Ma torniamo al rapporto Fiat-Stato. Secondo l'ineffabile Marchionne, fino a poco tempo fa osannato come salvatore della Patria e novello conquistador in terra americana, "Siamo il maggiore investitore in Italia, ma non abbiamo la responsabilità di governare il Paese.", intendendo con ciò che si lavava le mani di Termini. Se Marchionne, il quale come amministratore delegato percepisce annualmente la quisquilia di 3,4 milioni di euro, ha ragione a ricordare che la Fiat è una impresa privata il cui fine è la massimizzazione del profitto, non si capisce perché, anziché affidarsi al mercato, la Fiat accetti e solleciti i soldi pubblici. Per coerenza dovrebbe rifiutarli, cosa che si guarda bene dal fare.
A questo punto, è bene fare un passo indietro.

Tralasciamo il fatto che la Fiat nasce come grande agglomerato industriale grazie alle commesse statali, prima con la guerra di Libia e la Prima guerra mondiale e poi con le guerre del fascismo, e veniamo ad epoche più recenti. Negli anni 90 gli aumenti di capitale della Fiat sono stati congegnati in modo da ridurre al minimo l'impegno diretto degli Agnelli, cioè del capitale privato. Indovinate su chi si sono scaricati allora gli oneri degli investimenti? Sulle finanze pubbliche, ovvero sui lavoratori dipendenti (tra i quali sono gli operai Fiat), gli unici che pagano interamente le tasse.
Infatti, Massimo Mucchetti in "Licenziare i padroni?" ha scritto: "Nel decennio 90 lo stato italiano ha dato al gruppo Fiat un po' più di 10 miliardi di lire e ne ha ricavato più o meno 6500 di imposte. Nello stesso periodo, gli azionisti della Fiat hanno versato un po' meno di 4200 miliardi nelle casse sociali sotto forma di aumento di capitale e ne hanno ritirati quasi 5700 sotto forma di dividendi.

Nel rapporto tra Stato e azionisti è chiaro chi ha dato e chi ha preso. (...) Nondimeno è curioso che i due terzi dei mezzi freschi immessi dalla Fiat negli ultimi dieci anni provenga dallo stato." No, per la verità non è affatto curioso, si tratta di un andazzo storico, che si ripete ancora oggi allorché la Fiat, da una parte, licenzia e prende soldi dallo Stato e, dall'altra parte, distribuisce un dividendo di 237 milioni ai suoi azionisti. All'estero le cose non vanno esattamente nello stesso modo. In Francia, ad esempio, la Renault è stata costretta dal governo Sarkozy a ritornare sulla sua decisione di spostare all'estero la produzione della nuova Clio, garantendo i livelli occupazionali. La stessa garanzia ha dovuto dare la Opel a fronte degli aiuti del governo tedesco, mentre, sempre in Germania, la Daimler si è accordata con i sindacati per assicurare il mantenimento dei 37mila addetti attuali fino al 2020, rinunciando a spostare la produzione della classe C negli Usa. La presunta efficienza privata sembra non poter resistere senza la comoda rete di salvataggio pubblica. Il capitalismo reale è dappertutto questo: profitti privati con soldi pubblici.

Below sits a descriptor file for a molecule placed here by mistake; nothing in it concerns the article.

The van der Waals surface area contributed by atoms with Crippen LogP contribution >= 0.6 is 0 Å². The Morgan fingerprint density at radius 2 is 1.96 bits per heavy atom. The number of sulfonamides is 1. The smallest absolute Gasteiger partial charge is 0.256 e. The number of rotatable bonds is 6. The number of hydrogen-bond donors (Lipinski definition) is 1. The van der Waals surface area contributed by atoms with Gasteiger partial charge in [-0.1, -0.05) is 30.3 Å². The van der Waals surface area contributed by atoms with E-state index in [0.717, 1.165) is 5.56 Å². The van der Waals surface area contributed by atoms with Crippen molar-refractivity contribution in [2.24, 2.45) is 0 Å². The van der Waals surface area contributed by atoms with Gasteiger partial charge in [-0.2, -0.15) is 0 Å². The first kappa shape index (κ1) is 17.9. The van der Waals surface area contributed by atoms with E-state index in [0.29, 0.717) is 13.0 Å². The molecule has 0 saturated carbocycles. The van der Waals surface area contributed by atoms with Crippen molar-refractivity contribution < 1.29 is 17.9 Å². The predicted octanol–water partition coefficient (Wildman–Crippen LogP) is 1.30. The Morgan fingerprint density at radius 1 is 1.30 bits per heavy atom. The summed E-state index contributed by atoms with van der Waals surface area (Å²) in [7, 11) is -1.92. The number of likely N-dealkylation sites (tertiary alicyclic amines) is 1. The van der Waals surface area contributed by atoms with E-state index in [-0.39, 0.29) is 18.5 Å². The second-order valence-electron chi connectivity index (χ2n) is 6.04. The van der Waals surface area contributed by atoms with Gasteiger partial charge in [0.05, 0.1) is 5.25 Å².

Ma in Italia il governo e lo Stato, assumendo una posizione del tutto subalterna di fronte alla Fiat, non ottengono neanche una contropartita minima in termini occupazionali in cambio dei soldi pubblici erogati, che finiscono per finanziare soltanto l'espansionismo estero della Fiat. A maggior ragione il governo di un premier, Berlusconi, che ha tutto l'interesse a non scontentare la Fiat in vista dei giochi di riassetto del potere economico in cui è impegnato in Italia.

SOMEONE ASKED OBAMA 'THE QUESTION'!

FINALLY SOMEONE ASKED HIM THE QUESTION!
ON "ABC-TV" Monday October 12, 2009

DURING THE "NETWORK SPECIAL ON HEALTH CARE".... OBAMA WAS ASKED:
"MR PRESIDENT WILL YOU AND YOUR FAMILY GIVE UP YOUR CURRENT HEALTH CARE PROGRAM AND JOIN THE NEW 'UNIVERSAL HEALTH CARE PROGRAM' THAT THE REST OF US WILL BE ON ????"
THERE WAS A STONEY SILENCE AS OBAMA IGNORED THE QUESTION AND CHOSE NOT TO ANSWER IT !!!
IN ADDITION, A NUMBER OF SENATORS WERE ASKED THE SAME QUESTION AND THEIR RESPONSE WAS."WE WILL THINK ABOUT IT."
AND THEY DID. IT WAS ANNOUNCED TODAY ON THE NEWS THAT THE "KENNEDY HEALTH CARE BILL" WAS WRITTEN INTO THE NEW HEALTH CARE REFORM INITIATIVE ENSURING THAT THAT CONGRESS WILL BE 100% EXEMPT !
SO, THIS GREAT NEW HEALTH CARE PLAN THAT IS GOOD FOR YOU AND I... IS NOT GOOD ENOUGH FOR OBAMA, HIS FAMILY OR CONGRESS...??
WE (THE AMERICAN PUBLIC) NEED TO STOP THIS PROPOSED DEBACLE ASAP !!!!
THIS IS TOTALLY WRONG !!!!!
PERSONALLY, I CAN ONLY ACCEPT A UNIVERSAL HEALTH CARE OVERHAUL THAT EXTENDS TO EVERYONE... NOT JUST US LOWLY CITIZENS... WHILE THE WASHINGTON "ELITE" KEEP RIGHT ON WIHT THEIR GOLD-PLATED HEALTH CARE COVERAGES.
If you don't pass this around, may you enjoy his Plan!
**********************

WHAT???
The Republic has a CONSTITUTION???

Amendment 28

Congress shall make no law that applies to the citizens of the United States that does not apply equally to the Senators or Representatives, and Congress shall make no law that applies to the Senators or Representatives that does not apply equally to the citizens of the United States.